When Rebecca Riley was 28 months old, based primarily on the complaints of her mother that she was "hyper" and had difficulty sleeping, psychiatrist Kayoko Kifuji, at the Tufts-New England Medical Center in Boston, Massachusetts, diagnosed Rebecca with attention deficit hyperactivity disorder (ADHD). Kifuji prescribed clonidine, a hypertensive drug with significant sedating properties, a drug Kifuji also prescribed to Rebecca's older sister and brother. The goal of the Riley parents—obvious to many in their community and later to juries—was to attain psychiatric diagnoses for their children that would qualify them for disability payments and to sedate their children making them easy to manage. By the time Rebecca was three years old, again based mainly on parental complaints, Kifuji had given Rebecca an additional diagnosis of bipolar disorder and prescribed two additional heavily sedating drugs, the antipsychotic Seroquel and the anticonvulsant Depakote. At the age of four, Rebecca was dead. [Read more...]
Here is an excerpt from the USA Today OpEd written by Joseph Rogers, executive director of the National Mental Health Consumers’ Self-Help Clearinghouse:
Studies have shown that what works is not force but access to effective services. We don't need to change the laws to make it easier to lock people up; existing laws provide for that when warranted. Instead, we need to create and fund effective community-based mental health services and supports that would make it attractive for people to come in and receive care, and that would support them in their recovery. We also must end the discrimination that discourages people from seeking help. [Click here to access the USA Today OpEd] [Click here for a version with complete references]
Daniel Hazen and Oryx Cohen Featured on Major Provider Website
Recently Daniel Hazen and Oryx Cohen co-presented on the worldwide Hearing Voices Network at an event in New York City. The Editor-in Chief of Behavioral Healthcare, Dennis Grantham, was in the audience and wrote a fantastic article about what he learned. It is now the lead story of their publication, and you can check it out at: www.behavioral.net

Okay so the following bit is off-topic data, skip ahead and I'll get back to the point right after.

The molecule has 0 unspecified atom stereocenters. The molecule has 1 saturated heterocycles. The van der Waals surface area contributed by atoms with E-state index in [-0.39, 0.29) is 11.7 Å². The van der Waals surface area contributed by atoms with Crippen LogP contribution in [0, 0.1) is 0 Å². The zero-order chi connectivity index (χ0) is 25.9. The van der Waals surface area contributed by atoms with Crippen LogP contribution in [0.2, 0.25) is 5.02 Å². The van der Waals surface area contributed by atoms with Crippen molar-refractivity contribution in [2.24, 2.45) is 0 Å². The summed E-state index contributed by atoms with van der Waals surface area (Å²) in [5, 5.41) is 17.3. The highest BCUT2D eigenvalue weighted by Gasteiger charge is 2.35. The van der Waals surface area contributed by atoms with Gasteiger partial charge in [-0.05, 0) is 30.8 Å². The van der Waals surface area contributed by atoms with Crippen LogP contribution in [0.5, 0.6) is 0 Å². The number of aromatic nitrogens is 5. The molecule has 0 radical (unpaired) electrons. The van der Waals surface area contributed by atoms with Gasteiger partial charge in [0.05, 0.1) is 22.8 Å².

Peer-support approach challenges long-held views of mental illness
GLENS FALLS, N.Y.
Click here to read this New York Times cover story on the recovery of Dr. Marsha B. Linehan, pioneer in the field of Dialectical Behavioral Therapy and counseling people in severe emotional distress.
Boston Globe, January 13, 2011
It’s pretty clear by now that nobody is going to do anything about the insane depths to which political discourse has plummeted in this country.
Or about the nation’s gun laws, for which insanity is too weak a word.
Sad to say, there’s little hope on either score because our worst broadcast offenders and a legion of gun rights absolutists have played the politicization card, accusing anybody who doesn’t agree with them of using a national tragedy to score partisan points. And they’re getting away with it.
So, that’s that.
But one kind of insanity is still on the table in the wake of Jared Loughner’s Tucson rampage: The literal kind.
I’ll take it, because we really need to talk about how we deal with mental illness in this country.
One of the few things on which everybody agrees at this point is that Loughner had come undone. Officials at his community college saw it, directing him to get help if he wanted to stay enrolled. Apparently, he didn’t.
There was a time when people like Loughner, showing signs of deep psychosis, were far more likely to be institutionalized, even against their will.
Should we go back to those days? No way, says Dr. Daniel Fisher, 67, and he should know. The psychiatrist is president of the National Empowerment Center, a Lawrence advocacy group for people recovering from mental illness. He was institutionalized himself in his 20s. [By Yvonne Abraham, Globe Columnist / January 13, 2011 (Click for more)]